This answer proposes that light bars would be better than a single headlight for night time navigation on the Moon because a single headlight will generate hard shadows. Considering this is exactly what sunlight does to the appearance of the skylight-less Moon's terrain for every rover that's been there as well as for the astronauts. (note that humans and some rovers have used binocular vision as well)
But hard shadows generate a lot of potentially helpful terrain information in addition to the loss of information in the dark areas, and this could be quite helpful.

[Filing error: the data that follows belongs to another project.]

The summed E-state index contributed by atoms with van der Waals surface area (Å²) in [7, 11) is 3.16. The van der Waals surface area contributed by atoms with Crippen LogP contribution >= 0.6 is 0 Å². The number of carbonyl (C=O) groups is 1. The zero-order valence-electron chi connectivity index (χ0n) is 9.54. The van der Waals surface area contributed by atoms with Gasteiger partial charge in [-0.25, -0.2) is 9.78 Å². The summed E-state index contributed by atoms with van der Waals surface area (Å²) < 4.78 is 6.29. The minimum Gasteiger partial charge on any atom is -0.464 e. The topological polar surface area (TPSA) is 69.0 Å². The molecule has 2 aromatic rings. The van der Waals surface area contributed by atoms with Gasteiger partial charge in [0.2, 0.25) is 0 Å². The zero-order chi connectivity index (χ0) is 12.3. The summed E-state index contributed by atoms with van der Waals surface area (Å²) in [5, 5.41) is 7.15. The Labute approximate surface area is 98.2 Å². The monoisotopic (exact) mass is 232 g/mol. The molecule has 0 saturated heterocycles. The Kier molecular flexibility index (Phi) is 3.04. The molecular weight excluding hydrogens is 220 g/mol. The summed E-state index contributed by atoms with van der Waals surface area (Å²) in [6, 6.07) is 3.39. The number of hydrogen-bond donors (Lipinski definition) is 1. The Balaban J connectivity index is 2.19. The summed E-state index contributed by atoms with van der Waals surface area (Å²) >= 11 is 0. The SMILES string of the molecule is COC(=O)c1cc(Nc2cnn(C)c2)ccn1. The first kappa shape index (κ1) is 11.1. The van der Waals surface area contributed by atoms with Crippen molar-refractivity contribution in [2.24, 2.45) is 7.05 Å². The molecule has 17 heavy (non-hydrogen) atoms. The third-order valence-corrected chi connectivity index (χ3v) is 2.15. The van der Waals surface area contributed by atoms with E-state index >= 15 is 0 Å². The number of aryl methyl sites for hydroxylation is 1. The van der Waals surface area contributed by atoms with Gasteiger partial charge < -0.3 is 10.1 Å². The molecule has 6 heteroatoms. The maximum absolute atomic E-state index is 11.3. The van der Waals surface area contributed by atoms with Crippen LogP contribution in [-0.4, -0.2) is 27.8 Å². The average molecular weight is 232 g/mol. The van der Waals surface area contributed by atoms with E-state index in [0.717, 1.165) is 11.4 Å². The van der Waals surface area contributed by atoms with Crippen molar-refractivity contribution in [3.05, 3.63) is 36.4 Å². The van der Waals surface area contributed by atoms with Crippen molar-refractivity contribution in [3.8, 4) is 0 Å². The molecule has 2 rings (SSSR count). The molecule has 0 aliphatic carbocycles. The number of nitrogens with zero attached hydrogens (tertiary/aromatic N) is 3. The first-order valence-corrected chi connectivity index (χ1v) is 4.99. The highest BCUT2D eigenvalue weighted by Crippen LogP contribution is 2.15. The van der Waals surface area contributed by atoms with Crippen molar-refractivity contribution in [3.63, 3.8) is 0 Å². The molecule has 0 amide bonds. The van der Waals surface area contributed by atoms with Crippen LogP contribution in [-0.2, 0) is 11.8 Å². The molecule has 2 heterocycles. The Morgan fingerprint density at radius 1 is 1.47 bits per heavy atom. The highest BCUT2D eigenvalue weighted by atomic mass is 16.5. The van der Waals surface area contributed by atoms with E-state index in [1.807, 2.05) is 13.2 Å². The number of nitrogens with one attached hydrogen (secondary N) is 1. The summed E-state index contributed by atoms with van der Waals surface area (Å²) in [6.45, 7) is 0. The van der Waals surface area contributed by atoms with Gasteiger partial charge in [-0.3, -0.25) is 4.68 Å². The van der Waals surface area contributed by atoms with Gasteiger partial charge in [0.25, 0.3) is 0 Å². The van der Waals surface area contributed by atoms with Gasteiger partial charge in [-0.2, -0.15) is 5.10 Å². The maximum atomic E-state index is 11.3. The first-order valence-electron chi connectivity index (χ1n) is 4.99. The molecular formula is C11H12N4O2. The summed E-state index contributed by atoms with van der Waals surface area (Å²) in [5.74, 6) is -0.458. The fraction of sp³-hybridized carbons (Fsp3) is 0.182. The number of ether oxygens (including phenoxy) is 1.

Question: Have lunar (or Martian) rovers exploited shadows, perhaps for terrain comprehension or obstacle avoidance? Has there been any work on this technique or proposed systems that would exploit hard shadows produced either by sunlight (especially on bodies without a sky for fill-illumination)?